AirSage takes the data constantly pinging from our smart phone and apps, adds it to other data sources, and crunches out remarkable insights on how we move — and what we do — in our cities. Mark Forster, Designated CEO for AirSage, tells us how this technology works, why it won’t be Big Brother and why data can help fight the current and future pandemics.
CityAge: Smartphones are ubiquitous and so is data. Tell us what AirSage is doing?
Mark: What we acquire is billions of location signals which come from smartphones. There are two main technologies: One uses cell phone data that comes from carriers such as AT&T, Verizon, Deutsche Telekom, etc. The other comes from the apps on smartphones in the form of GPS signals — typically from mobility apps, dating apps, news apps, and other types of apps which transmit a location signal. We then supplement that data with other data sources such as vehicle tracking and Census information, and then analyze and process it to project population movements.
What we provide are insights into human movement, understanding patterns of human movement.
CA: So, you know where and why we are moving around in the city?
Mark: That’s what we do for smart city projects — understand how are people moving, over space and time, and therefore, how can you optimize the service in a city in terms of transportation routes, in terms of traffic optimization, in terms of garbage collection, which roads to close, when you have to renovate a building and therefore you need to close down the (street) lane, where can you afford to do that and where not? We can even tell you where drones should be allowed to fly based on people traffic patterns.
CA: You do that by drawing what you call “polygons” around an area — a kind of geofence. Tell us how that works.
Mark: We’re trying to understand who are the people in this defined location, either a particular point of interest or custom shaped polygon. What are they doing and where are they from? So understanding, for instance, what is their trip behavior? Is this just a stop for two hours and before and after they’re somewhere else or do they stay all day or even spend the night in the area for several days? We’re trying to understand that kind of behavior.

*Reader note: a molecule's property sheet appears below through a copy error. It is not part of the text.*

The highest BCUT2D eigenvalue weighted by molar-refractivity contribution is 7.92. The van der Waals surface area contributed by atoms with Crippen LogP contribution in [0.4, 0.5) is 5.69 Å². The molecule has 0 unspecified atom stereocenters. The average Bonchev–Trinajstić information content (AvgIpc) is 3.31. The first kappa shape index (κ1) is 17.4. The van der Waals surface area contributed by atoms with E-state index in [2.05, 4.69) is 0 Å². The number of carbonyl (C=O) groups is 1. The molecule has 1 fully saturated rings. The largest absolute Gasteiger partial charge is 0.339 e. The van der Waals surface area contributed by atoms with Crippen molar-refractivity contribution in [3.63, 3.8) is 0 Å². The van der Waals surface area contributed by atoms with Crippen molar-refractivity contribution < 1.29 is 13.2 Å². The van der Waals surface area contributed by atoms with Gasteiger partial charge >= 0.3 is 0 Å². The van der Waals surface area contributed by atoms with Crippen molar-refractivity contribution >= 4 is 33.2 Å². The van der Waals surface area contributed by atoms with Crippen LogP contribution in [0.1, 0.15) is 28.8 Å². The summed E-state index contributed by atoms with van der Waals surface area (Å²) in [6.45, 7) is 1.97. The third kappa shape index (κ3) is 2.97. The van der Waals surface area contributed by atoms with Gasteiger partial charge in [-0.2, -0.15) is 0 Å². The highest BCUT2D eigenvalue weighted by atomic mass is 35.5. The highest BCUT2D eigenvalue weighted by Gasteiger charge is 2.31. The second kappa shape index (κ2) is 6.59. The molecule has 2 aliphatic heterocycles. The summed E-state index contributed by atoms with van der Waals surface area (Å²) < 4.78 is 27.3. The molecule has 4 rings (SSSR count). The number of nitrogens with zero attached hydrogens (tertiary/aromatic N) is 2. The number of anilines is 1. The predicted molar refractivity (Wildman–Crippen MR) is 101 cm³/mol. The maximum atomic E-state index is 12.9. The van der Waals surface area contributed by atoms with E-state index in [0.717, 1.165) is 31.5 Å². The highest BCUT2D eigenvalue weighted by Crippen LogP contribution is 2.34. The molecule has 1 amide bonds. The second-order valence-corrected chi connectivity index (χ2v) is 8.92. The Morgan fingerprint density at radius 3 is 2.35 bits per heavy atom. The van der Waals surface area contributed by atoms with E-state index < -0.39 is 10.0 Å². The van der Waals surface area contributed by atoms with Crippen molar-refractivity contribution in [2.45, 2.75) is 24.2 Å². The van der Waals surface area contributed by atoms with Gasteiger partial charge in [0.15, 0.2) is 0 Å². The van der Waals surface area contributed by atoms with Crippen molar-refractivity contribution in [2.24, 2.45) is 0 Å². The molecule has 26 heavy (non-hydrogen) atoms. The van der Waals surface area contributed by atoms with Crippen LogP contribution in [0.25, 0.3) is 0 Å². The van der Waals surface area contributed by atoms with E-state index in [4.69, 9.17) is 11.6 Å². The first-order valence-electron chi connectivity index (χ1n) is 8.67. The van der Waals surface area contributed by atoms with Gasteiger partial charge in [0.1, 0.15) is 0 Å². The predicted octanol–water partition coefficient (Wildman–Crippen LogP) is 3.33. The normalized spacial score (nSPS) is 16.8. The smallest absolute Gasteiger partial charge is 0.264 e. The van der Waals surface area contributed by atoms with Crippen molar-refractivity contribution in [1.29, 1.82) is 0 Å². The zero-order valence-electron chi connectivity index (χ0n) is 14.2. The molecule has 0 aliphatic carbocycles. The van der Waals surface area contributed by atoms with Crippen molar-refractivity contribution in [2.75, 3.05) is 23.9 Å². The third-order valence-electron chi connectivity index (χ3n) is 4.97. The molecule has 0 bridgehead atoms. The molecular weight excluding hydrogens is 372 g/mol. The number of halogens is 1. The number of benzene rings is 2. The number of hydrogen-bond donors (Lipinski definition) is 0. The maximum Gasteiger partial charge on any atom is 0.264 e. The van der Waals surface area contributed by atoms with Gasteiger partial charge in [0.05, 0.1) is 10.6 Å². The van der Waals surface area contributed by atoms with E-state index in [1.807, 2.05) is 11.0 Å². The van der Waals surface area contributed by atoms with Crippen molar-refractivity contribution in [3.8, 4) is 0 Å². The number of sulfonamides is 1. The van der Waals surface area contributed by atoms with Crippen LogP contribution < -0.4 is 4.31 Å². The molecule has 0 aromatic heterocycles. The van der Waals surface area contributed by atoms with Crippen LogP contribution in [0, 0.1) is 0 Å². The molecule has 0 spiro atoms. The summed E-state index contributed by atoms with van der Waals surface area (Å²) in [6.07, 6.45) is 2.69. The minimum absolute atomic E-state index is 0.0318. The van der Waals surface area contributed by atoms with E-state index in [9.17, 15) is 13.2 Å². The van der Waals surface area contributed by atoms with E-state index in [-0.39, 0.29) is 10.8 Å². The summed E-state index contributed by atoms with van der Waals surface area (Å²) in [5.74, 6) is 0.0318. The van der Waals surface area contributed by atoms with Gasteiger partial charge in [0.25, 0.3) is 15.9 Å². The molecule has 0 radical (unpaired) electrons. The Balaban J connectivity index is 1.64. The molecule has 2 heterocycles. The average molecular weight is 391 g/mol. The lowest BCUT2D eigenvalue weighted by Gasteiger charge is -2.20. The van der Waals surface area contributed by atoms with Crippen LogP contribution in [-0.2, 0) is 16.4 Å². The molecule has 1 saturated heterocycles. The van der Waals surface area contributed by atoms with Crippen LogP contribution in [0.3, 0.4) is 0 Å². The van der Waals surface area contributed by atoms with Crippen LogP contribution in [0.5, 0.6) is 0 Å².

Typically, if you look at the available data which we have out there we can zoom down to block size. So, it’s pretty granular. From a GPS standpoint, just from a signal standpoint, we’re looking at probably 15 feet of accuracy, and that’s pretty, accurate. That could be a particular store, or a bus stop, or a park entrance.
CA: Wow, that is accurate. What could you do with that at, say, at New York Jets game?
Mark: Okay. If you define a polygon for a Jets game, such as around the stadium for example, it means that we look at the data which is happening there on site. And we can also look at, ‘What is the origin of that smart device? Where do those devices/people come from?’ That tells us a lot, down to block-level reading.
We can look further by examining associated census data. For instance, you can break down the demographic data on the people attending the game. What kind of population is there, the composition of people attending the Jets game by income for example? Once fans are allowed back into stadiums, it can inform traffic patterns for tailgating, the pattern of when people arrive, and how long stay after the game is over.
CA: That seems to offer a great advantage in planning transportation for a city.
Mark: Correct. If you have different stadiums or different locations, different venues, if you wish — it could also be concerts, festivals, parades — you’ll have people choosing different modes of transportation to get to the location. Our data can give you insight into these options historically, and we can go further and show you how your newly enacted infrastructure and policy changes affected these existing conditions.
You will also see what the densities are in those locations. So, if you wish, what is the count at the festival? What is the density of people along a parade route? Which people are located in these places? You’ll see the travel times for them to get to the event. You’ll see the peak hours and you’ll see the mode of transportation, which is very important. Are people using the highway? Are they using a secondary road? Are they using a different mode of transportation, like transit, or are they cycling or are they going on foot?
In once recent project, a client wanted to know how many people coming from a major transit center were walking to a stadium to determine if it was worth building a multi-million-dollar walkway. Our data showed only a small % of traffic came directly from the transit center during game times, and as a result it probably wasn’t worth the investment.
CA: Can this technology help us during the pandemic?
Mark: Well, you can observe a Jets game and you can analyze the data and look at what are the densities, what are the movements around certain venues . . . are there actually more people or less people there?